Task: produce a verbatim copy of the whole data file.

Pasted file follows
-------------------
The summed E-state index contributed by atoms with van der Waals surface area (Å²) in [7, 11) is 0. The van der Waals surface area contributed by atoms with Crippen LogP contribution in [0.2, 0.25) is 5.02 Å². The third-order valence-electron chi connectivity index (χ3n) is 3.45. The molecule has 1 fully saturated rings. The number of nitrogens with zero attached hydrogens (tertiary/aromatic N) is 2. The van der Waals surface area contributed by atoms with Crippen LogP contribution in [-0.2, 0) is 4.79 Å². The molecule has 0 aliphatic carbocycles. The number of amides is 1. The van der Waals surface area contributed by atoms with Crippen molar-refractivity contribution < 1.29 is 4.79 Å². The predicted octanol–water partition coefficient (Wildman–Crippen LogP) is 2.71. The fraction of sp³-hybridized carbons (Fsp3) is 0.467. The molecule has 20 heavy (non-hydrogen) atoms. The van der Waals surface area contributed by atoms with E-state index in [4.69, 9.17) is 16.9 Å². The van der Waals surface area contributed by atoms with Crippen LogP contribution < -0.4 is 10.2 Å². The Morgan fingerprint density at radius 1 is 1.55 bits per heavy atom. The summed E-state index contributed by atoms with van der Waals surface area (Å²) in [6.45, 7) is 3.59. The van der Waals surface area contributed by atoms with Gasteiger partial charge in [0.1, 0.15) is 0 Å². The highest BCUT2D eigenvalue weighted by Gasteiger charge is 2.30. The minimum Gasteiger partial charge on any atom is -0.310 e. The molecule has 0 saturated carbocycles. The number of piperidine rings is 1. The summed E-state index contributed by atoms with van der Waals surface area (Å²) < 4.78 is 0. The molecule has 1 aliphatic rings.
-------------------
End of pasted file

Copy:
The summed E-state index contributed by atoms with van der Waals surface area (Å²) in [7, 11) is 0. The van der Waals surface area contributed by atoms with Crippen LogP contribution in [0.2, 0.25) is 5.02 Å². The third-order valence-electron chi connectivity index (χ3n) is 3.45. The molecule has 1 fully saturated rings. The number of nitrogens with zero attached hydrogens (tertiary/aromatic N) is 2. The van der Waals surface area contributed by atoms with Crippen LogP contribution in [-0.2, 0) is 4.79 Å². The molecule has 0 aliphatic carbocycles. The number of amides is 1. The van der Waals surface area contributed by atoms with Crippen molar-refractivity contribution < 1.29 is 4.79 Å². The predicted octanol–water partition coefficient (Wildman–Crippen LogP) is 2.71. The fraction of sp³-hybridized carbons (Fsp3) is 0.467. The molecule has 20 heavy (non-hydrogen) atoms. The van der Waals surface area contributed by atoms with E-state index in [4.69, 9.17) is 16.9 Å². The van der Waals surface area contributed by atoms with Crippen LogP contribution < -0.4 is 10.2 Å². The Morgan fingerprint density at radius 1 is 1.55 bits per heavy atom. The summed E-state index contributed by atoms with van der Waals surface area (Å²) in [6.45, 7) is 3.59. The van der Waals surface area contributed by atoms with Gasteiger partial charge in [0.1, 0.15) is 0 Å². The highest BCUT2D eigenvalue weighted by Gasteiger charge is 2.30. The minimum Gasteiger partial charge on any atom is -0.310 e. The molecule has 0 saturated carbocycles. The number of piperidine rings is 1. The summed E-state index contributed by atoms with van der Waals surface area (Å²) < 4.78 is 0. The molecule has 1 aliphatic rings.